Jogging has become a life preserver to me. I miss a day and in my addled mind I am a step away from a major psychotic episode. Um, how much better am I really? Don’t answer that. You better bet your ass I’m making it to the Y tomorrow, though.

last jog of vacation

The final jog of vacation.

leonard cousins

All the Leonard cousins.

cordano cousins

All the Cordano cousins.

skateboard

T was pretty excited about his Christmas skateboard.

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7 thoughts on “Missed Day

  1. This was a beautiful piece of writing; I can relate to it so well. I almost find myself avoiding things that will lead to routine (such as running) because I fear for the breakdown of that routine, and what that could do to my well-being. I really respect you being able to verbalise and document your journey, you have a lovely way of writing.

    x

    • Oh thank you so much. I truly appreciate your compliment.

      My husband just made the point that it might have been good for me to miss a day today because he believes I will jog tomorrow and the next day. I hope he is right. And I hope that your fear is also eventually tempered when it comes to a change in your routine.

  2. As a fellow anxiety sufferer, I can so relate to the anxiety of travel etc. My trip home this holiday was one of my better ones. It seems as I age and get comfortable accepting the anxiety (on some level) and planning for it, (not really accepting it but just being kinder to myself when it is happening,) has kind of released its grip on me. I had moments over the trip, but overall I gave myself a gold star for coping and being kind to myself.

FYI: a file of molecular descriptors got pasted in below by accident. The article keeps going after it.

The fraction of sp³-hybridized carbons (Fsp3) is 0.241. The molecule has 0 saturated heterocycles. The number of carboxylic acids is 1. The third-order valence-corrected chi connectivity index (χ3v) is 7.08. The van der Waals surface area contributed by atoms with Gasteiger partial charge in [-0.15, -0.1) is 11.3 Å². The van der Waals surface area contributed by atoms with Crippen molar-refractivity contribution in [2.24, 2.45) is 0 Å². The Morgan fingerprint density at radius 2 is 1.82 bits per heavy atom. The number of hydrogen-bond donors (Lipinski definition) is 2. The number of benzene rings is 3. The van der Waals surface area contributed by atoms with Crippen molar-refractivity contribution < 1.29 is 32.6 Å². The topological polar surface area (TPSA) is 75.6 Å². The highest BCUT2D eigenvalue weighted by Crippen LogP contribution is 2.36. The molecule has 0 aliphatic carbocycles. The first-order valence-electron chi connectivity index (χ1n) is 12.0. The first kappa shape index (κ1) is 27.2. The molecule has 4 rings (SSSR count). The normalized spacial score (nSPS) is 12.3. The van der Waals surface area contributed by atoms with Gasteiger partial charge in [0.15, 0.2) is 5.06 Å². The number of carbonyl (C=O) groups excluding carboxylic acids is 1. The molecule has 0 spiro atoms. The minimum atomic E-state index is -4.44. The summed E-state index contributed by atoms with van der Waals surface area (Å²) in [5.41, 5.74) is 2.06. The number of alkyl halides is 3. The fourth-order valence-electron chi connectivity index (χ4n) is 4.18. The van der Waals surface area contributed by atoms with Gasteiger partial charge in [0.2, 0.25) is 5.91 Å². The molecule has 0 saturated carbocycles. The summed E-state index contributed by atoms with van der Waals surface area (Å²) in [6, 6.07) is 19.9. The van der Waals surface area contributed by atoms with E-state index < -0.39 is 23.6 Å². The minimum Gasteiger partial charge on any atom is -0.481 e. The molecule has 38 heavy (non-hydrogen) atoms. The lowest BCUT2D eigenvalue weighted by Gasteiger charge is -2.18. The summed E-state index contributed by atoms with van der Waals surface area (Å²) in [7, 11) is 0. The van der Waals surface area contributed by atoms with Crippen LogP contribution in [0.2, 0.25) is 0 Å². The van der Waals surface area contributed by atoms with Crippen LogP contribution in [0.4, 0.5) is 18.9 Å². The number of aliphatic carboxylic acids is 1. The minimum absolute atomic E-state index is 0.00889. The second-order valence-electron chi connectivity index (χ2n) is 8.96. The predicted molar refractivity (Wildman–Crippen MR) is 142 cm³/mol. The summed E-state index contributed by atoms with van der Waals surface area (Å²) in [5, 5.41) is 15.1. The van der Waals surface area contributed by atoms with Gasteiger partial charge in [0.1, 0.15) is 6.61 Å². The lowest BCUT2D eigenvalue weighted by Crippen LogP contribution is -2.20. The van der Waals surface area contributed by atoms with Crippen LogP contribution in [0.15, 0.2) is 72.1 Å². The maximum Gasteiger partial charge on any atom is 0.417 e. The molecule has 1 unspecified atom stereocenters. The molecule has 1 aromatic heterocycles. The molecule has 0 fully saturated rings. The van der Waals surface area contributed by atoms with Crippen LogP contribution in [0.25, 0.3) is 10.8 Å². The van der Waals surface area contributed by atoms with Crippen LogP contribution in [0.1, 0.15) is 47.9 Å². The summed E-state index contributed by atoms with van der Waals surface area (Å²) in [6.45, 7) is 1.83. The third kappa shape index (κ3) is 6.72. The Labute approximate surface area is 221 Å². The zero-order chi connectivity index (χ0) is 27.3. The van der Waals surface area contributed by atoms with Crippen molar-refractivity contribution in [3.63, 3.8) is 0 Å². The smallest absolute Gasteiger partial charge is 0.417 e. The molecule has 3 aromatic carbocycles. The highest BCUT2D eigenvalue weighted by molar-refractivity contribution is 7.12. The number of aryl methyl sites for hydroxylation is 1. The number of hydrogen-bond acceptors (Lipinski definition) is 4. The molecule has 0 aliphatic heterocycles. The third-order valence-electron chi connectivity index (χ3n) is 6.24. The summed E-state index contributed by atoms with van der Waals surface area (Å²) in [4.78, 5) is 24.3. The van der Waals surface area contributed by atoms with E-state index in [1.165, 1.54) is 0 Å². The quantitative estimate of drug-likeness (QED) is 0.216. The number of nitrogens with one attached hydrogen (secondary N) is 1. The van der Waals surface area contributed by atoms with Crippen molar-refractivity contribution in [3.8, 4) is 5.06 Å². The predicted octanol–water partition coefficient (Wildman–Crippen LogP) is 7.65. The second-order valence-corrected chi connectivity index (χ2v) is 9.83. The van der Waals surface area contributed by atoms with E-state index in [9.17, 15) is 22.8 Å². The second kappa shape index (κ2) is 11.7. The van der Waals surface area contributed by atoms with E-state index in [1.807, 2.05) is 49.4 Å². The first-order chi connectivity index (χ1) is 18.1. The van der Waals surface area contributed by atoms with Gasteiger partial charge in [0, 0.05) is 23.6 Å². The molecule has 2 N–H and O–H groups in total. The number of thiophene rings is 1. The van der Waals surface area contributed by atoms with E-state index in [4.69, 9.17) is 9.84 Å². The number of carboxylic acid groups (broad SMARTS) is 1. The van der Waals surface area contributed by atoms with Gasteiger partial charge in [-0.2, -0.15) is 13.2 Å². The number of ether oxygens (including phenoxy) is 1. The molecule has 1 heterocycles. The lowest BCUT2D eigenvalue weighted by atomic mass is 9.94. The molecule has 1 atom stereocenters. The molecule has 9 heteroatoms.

Your blog has helped me over the past year. Knowing someone else ( a wife and mother, like myself, was going through things like I was, has helped.) I have left you a couple of comments along the way but I just wanted to tell you again. For me 2013 was tough. I consider it the year that I finally faced my anxiety, hit the emotional bottom and feel like I’m on the way up.
    Thanks for putting the good and the bad out there. This year, for me, I learned that suffering in silence was only making it way worse.
    I have high hopes for 2014, facing fears and moving forward in lots of areas.
    At the end of 2013, I had, what I thought was at the time, an interview for a dream job. I was anxious as hell but I did it anyway, I kind of bombed it , didn’t get the job. But I survived!! Strangely for me though, I felt it was such a victory because I had went for it at all (and wanted it!). A few months prior, my anxiety would have talked me out of even applying. So I am literally making baby steps but it feels exciting.
    Regular exercise is on my list for 2014, when I do make time for it now, I feel so much better. You have made amazing progress with your running. You should be super proud of yourself !!
    Thanks again,, wishing you and yours all the best in 2014 ! You deserve it.

    • First of all, I LOVE your job application story. Good for you for putting yourself out there. I would totally talk myself out of applying for a job I wanted, so I think it is amazing you did it even with anxiety issues. Even though I don’t know you I will be sending you good thoughts for the next job that comes up.

      Second of all, thank you. Thank you so much. In my little “about” page I say one of the main reasons I write here is with the (totally grandiose) hope of maybe helping another person who is struggling with similar issues by being open about my own struggles. So you have made me feel like that little dream has come true. What an enormous gift. Seriously, thank you so much. And thank you for sharing a little about your own struggles. I really appreciate it.

      Facing the anxiety is such a huge step. You have so much to be proud of. I hope you rock 2014. I bet you will.

  3. It’s REALLY awesome that you’re kicking ass with the whole jogging thing. Not only is exercise great for your body it’s also beneficial for the mind. But you probably already knew that. Just try to realize missing one day on account of the extremely cold temperatures doesn’t mean you’ll never jog again. I know whenever I get back to going to the gym I’m good at getting into the routine for a little while then something comes up & I don’t go back for weeks or months. It sucks because I’m terrible at motivating myself but I can encourage others. Ugh.